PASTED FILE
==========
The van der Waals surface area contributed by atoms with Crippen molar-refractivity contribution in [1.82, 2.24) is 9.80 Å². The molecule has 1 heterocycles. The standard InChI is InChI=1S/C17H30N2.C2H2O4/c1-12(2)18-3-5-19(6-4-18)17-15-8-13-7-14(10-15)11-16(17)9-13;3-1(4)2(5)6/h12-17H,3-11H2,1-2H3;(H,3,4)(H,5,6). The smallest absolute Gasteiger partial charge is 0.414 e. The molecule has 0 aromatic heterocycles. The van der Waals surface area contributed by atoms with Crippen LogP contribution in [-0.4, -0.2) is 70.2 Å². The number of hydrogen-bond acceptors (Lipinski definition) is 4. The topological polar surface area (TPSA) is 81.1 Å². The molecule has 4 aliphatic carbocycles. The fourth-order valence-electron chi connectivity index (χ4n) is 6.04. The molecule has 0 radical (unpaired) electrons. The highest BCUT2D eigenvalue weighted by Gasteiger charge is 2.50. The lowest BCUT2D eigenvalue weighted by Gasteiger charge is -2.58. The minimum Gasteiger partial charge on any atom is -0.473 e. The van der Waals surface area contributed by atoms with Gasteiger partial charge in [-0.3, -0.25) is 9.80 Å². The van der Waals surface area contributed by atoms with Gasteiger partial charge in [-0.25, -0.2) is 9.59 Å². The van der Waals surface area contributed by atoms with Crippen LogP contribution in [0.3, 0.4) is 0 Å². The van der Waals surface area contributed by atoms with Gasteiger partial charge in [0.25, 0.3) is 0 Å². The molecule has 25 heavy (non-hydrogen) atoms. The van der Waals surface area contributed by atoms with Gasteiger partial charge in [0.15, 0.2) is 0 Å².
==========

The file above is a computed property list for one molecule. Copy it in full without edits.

The van der Waals surface area contributed by atoms with Crippen molar-refractivity contribution in [1.82, 2.24) is 9.80 Å². The molecule has 1 heterocycles. The standard InChI is InChI=1S/C17H30N2.C2H2O4/c1-12(2)18-3-5-19(6-4-18)17-15-8-13-7-14(10-15)11-16(17)9-13;3-1(4)2(5)6/h12-17H,3-11H2,1-2H3;(H,3,4)(H,5,6). The smallest absolute Gasteiger partial charge is 0.414 e. The molecule has 0 aromatic heterocycles. The van der Waals surface area contributed by atoms with Crippen LogP contribution in [-0.4, -0.2) is 70.2 Å². The number of hydrogen-bond acceptors (Lipinski definition) is 4. The topological polar surface area (TPSA) is 81.1 Å². The molecule has 4 aliphatic carbocycles. The fourth-order valence-electron chi connectivity index (χ4n) is 6.04. The molecule has 0 radical (unpaired) electrons. The highest BCUT2D eigenvalue weighted by Gasteiger charge is 2.50. The lowest BCUT2D eigenvalue weighted by Gasteiger charge is -2.58. The minimum Gasteiger partial charge on any atom is -0.473 e. The van der Waals surface area contributed by atoms with Gasteiger partial charge in [-0.3, -0.25) is 9.80 Å². The van der Waals surface area contributed by atoms with Gasteiger partial charge in [-0.25, -0.2) is 9.59 Å². The van der Waals surface area contributed by atoms with Crippen LogP contribution in [0.3, 0.4) is 0 Å². The van der Waals surface area contributed by atoms with Gasteiger partial charge in [0.25, 0.3) is 0 Å². The molecule has 25 heavy (non-hydrogen) atoms. The van der Waals surface area contributed by atoms with Gasteiger partial charge in [0.15, 0.2) is 0 Å².